Monday, February 12, 2007

Africa - Hu's exploiting who?

Thebo Mbeki: China represents an "important economic" partnership

China has been under fire recently over its ‘exploitation’ of the African continent. A number of issues have to be acknowledged however. It is true that China may invest in African countries without setting conditions as to whether the countries concerned treat their respective populations fairly. It may also be partly true that so called cheap Chinese products are being foisted on an unstable market and the local labour force is being exploited in the form of ‘wage slavery’. But for all this there is the issue of who would otherwise invest in Africa as a whole.

Much of the criticism about China’s investment in Africa comes from America and other western nations. But both historically and currently, these nations have exploited labour forces and other nations to procure their resources. Sino-African trade accounted for more $55 Billion in 2006. President Hu Jintao said in a recent statement that, “A new China-Africa strategic partnership is a shared desire of our two people, it is also the calling of the times. We must sustain the momentum of this trend by maintaining close friendship treating each other as equals, and working closely to promote mutual beneficial cooperation, and common development.” During his recent 12 day tour of the African continent Mr Hu said he was "looking for strategic and mutual friendship" in Africa [BBC].

China’s interest and investment is by no means altruistic. China relies upon Africa for over 30% of its oil imports. Despite criticism from African leaders, including South Africa’s Thabo Mbeki, there is an acknowledgement of the importance of Chinese investment into Africa. South Africa’s President Thabo Mbeki backtracked on earlier criticisms recently, when he said, “From our point of view, China is indeed one of our critical, most important economic partners globally. And that will increase.”
China has helped build a number of infrastructural projects over many decades. These include roads, railways and most recently telecommunications networks. But it is China’s failure to criticise human rights, that has brought the loudest voices. David Monyae, from the University of the Witwatersrand in Johannesburg, speaking on BBC’s The World, said that whilst many welcome the trade China offered, there was disquiet. There was “a need to emphasise the issue of human rights … particularly in countries like Sudan” he said.

Speaking in defence of China, Yan Xueting, Tsinghua University, said that the issues pertaining to Sudan are not representative of Chinese investment in Africa as a whole. He said although he, and his country, supports the UN in sending peacekeepers to Sudan, China has a “principle of not interfering in domestic affairs of foreign countries”. He said his country would join any peacekeeping force that was mandated by the UN. But there was, he said, “a difference between advice and interference” and China would not use force to implement change.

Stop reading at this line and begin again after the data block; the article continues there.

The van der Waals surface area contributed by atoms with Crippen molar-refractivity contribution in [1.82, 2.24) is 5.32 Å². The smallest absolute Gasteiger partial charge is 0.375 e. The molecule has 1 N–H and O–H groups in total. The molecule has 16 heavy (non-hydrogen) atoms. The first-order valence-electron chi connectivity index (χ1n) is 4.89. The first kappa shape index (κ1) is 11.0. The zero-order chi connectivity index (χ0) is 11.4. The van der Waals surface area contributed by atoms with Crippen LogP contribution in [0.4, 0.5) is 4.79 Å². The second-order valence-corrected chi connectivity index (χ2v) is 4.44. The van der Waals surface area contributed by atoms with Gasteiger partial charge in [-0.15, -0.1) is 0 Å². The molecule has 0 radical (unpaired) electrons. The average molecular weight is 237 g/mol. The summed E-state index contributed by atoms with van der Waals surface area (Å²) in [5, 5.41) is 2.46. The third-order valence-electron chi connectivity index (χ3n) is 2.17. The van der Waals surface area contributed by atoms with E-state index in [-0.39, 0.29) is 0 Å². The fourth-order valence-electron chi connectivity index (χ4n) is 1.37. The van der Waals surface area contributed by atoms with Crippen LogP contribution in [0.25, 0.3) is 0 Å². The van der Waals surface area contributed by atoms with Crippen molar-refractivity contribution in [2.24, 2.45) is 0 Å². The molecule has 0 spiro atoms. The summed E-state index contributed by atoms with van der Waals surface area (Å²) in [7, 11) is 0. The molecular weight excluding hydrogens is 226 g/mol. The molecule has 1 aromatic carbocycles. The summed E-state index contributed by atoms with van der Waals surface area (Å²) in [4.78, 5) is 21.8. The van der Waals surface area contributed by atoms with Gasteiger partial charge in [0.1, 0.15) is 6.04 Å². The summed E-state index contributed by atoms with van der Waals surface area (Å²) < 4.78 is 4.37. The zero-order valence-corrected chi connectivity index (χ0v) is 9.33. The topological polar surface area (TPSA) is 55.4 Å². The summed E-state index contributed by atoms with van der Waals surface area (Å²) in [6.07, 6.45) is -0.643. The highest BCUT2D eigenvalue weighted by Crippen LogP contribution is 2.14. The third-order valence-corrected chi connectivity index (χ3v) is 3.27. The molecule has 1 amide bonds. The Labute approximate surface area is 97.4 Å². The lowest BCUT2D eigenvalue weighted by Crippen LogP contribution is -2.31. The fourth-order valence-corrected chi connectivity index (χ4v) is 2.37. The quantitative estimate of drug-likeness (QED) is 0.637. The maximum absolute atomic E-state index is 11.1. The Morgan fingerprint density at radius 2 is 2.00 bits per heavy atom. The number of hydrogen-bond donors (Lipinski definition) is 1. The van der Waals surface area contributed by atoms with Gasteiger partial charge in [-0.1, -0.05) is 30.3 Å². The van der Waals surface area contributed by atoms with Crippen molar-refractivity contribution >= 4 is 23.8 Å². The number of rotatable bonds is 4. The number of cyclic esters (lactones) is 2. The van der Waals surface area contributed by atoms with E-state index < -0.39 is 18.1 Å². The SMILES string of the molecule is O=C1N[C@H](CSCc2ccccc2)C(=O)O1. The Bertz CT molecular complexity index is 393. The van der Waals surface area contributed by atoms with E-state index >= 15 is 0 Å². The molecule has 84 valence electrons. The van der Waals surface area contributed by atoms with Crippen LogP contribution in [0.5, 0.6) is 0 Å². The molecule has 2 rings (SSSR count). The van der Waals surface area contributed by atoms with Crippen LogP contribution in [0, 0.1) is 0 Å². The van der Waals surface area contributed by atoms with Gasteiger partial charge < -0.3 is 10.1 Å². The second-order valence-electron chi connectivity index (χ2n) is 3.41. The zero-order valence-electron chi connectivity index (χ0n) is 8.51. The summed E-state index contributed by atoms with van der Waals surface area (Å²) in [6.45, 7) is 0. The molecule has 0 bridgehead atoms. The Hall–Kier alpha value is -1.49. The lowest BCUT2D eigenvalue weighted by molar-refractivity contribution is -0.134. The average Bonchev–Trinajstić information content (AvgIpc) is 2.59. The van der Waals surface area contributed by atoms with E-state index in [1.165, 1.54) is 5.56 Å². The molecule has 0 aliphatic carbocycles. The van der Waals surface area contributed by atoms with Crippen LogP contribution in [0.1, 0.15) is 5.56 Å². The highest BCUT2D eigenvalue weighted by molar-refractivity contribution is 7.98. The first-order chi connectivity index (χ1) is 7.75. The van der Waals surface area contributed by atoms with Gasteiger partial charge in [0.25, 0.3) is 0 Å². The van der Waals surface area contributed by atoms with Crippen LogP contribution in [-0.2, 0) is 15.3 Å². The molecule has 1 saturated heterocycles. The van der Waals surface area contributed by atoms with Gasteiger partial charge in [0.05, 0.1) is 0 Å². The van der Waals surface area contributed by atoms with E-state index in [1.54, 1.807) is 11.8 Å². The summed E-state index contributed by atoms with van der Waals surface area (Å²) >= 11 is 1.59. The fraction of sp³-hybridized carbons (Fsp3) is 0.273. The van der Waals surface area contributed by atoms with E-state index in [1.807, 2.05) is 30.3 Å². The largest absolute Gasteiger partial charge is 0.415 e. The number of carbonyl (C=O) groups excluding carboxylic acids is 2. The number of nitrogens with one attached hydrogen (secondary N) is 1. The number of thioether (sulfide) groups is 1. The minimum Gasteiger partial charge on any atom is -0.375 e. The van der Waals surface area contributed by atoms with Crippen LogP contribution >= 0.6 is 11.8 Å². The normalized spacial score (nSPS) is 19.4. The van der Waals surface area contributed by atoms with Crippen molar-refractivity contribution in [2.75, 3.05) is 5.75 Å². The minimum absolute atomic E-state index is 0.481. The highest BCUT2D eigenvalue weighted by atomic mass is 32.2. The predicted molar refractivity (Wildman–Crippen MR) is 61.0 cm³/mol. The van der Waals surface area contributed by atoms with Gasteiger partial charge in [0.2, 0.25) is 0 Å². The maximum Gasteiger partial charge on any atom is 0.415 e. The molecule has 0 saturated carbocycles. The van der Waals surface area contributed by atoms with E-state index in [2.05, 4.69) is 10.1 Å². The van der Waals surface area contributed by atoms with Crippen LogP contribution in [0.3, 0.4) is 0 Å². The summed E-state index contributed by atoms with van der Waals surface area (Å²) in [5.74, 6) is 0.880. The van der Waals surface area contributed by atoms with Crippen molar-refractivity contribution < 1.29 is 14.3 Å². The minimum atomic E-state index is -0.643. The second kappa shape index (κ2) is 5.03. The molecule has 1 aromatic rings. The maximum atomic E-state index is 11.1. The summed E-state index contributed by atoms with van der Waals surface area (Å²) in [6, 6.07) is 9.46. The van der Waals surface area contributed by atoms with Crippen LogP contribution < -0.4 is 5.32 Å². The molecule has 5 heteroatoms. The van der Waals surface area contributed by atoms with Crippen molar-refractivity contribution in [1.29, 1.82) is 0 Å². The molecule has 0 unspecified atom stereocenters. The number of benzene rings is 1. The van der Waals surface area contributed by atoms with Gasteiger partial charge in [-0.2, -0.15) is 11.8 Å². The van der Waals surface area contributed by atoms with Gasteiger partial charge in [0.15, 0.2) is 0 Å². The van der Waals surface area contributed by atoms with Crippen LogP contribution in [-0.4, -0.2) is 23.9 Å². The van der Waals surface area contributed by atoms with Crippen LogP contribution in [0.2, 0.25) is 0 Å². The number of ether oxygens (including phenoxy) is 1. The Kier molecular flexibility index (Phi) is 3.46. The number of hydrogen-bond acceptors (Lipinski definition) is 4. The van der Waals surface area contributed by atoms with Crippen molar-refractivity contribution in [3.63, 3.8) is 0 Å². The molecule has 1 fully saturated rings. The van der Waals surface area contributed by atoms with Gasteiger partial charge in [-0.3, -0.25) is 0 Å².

Also speaking on this contentious issue was Anver Versi, editor of African Business Magazine, who said much of the criticism was exaggerated. During the Cold War, “interference was common place” by western governments and the Soviet Union and “no-one was talking about governance” he added. He said that it was “patronizing to Africans, by talking about conditionalities [preconditions]; suggesting that Africans cannot rule themselves unless you hold them in tight reign.”

Yan Xueting added that whilst help and advice can be given, “we cannot force countries to accept these kind of decisions.”

With regards cheap Chinese goods flooding the market and whether African markets need protecting, Yan Xueting claimed that China does do not export goods that can be made in the countries concerned. The absolute truth of this may be in dispute, but the very nature of globalisation brings with it risks to local economies. This is true both in European and US markets as well as African ones. But Yan Xueting said that by investing in factories on the African continent, China was providing new employment opportunities. Indeed, while Anver Versi said he was no advocate for the Chinese, he acknowledged that China’s investment in Africa was good for the African people as a whole. “The Beijing Construction Company, which is State owned, was in Sierra Leone before the end of the war. They built one of the hotels, they built the houses of parliament, they’ve built government offices…but the problem with the Chinese is the Chinese workers”.
Western nations are less concerned over the rights of African workers than they are for China’s increased position in a global economy. But where other nations have declined to take risks in investing in unstable or fragile regimes, China has taken the initiative. In the long term both Africa and China will prosper.
As to how African workers are exploited it must be remembered that many have died from cancers associated with the mining of Uranium for western companies over many years. Rio Tinto Zinc which continues to mine Uranium in Africa [] has blocked many attempts to take the company to court besides well documented cases of Uranium miners dying from cancer associated with radiation. One worker who worked at the mine from 1977 to 1982, told the BBC that when he started working at Rossing in Namibia, "Nobody had a mask there, nobody, at the mine... they never offered them a mask. We were told it was quite safe, it's low grade.” Little is said of this exploitation of African states, perhaps because it affects western interests! []
The press has remained divided over President Hu’s visit and what the future offers for Africa, China and the world [BBC].

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